The time has changed

The new, Web3-powered chapter is now being written before our eyes in real time. While the United States’ biggest freeport recently closed after just two years in operation — COVID-19 pandemic and other factors seem to have withered the interest in the deluxe storage of objects — the Singapore-based Le Freeport, a new offering from the team behind the Geneva facility, held a major NFT exhibition to close out 2021. The exhibition featured nearly three dozen works by artists ranging from Beeple to Andy Warhol, and strikingly, only was for sale.

Such mostly non-sale exhibitions have been used to cultivate prestige around a work, a prestige that can later be used to justify inflated appraisals for regulatory arbitrage. And just this week, the U.S. Treasury flagged NFT sales as a new front in the global war on money laundering — as anonymous transactions may permit the trade of dirty money for clean art, which may then be resold, or soon, listed on a public stock exchange. It is difficult to imagine a better mechanism than the GDPR for concealing such transactions, or a more acceptable venue for disposing these newly “cleansed” assets on a stock exchange.

Importantly, financial regulatory frameworks create paths of least resistance-loopholes designed into the system, thin enforcement mechanisms, and opportunities for regulatory arbitrage have all funneled capital and its associated cultural products into one direction or another. As we have argued elsewhere, the advent of the serial-style work of Pop Artists such as Jasper Johns and Andy Warhol was equal parts aesthetic innovation and tax evasion. The recognized achievements of Land Art, media art and 1980s painting were all made possible by matching ingenuity on the right and left sides of the balance sheet.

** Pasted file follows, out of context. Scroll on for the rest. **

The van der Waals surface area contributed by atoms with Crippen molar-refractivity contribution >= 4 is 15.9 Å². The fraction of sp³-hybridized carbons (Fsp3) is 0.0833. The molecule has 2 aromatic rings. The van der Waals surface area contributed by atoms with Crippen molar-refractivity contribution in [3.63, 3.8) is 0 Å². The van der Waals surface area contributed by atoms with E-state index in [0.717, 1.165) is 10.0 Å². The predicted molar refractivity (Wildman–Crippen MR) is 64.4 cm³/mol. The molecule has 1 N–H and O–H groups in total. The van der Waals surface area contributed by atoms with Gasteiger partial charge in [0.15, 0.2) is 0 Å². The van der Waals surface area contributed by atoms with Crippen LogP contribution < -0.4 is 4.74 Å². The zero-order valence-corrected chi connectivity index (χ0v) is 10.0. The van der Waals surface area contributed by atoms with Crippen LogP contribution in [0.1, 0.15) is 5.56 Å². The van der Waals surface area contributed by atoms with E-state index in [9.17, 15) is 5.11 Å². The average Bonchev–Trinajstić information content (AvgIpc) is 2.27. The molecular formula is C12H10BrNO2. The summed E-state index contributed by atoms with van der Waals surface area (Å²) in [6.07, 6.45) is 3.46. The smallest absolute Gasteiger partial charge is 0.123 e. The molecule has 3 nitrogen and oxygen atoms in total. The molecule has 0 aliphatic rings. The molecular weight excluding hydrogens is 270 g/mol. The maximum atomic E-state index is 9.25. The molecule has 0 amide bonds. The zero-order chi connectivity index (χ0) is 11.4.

The future of the merger of newly empowered privacy law and non-sovereign wealth will be revealed only in time. As the world’s legacy, decentralized money systems and art-creativity systems become more interconnected, it will be difficult to predict what the future holds.

This article was co-authored by Michael Maizels and Adam Au.

The views, thoughts and opinions expressed here are the authors’ alone and do not necessarily reflect or represent the views and opinions of Cointelegraph.

This article is for general information purposes and is not intended to be and should not be taken as legal advice.

Michael Maizels, an art historian by training, is a technology researcher with Pilot44, a boutique innovation consulting firm in San Francisco, and is also affiliated with the metaLAB, a think tank and creative design studio at Harvard University. In September, his new book on financial innovation and modern art history will be published by the University of Michigan.

Adam Au is an attorney and international data privacy expert based in Hong Kong. He is currently the general counsel and company secretary for a public-health company and a regular contributor to South China Morning Post about topics related to technology and international legal. He has an economics degree from Brown University, a law degree at Oxford, and an MBA degree from MIT Sloan.

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Henry Hicks
Henry Hickshttps://nonfungibletalk.com
NFT and Crypto Enthusiast. Loves Travelling and Exploring the Metaverse!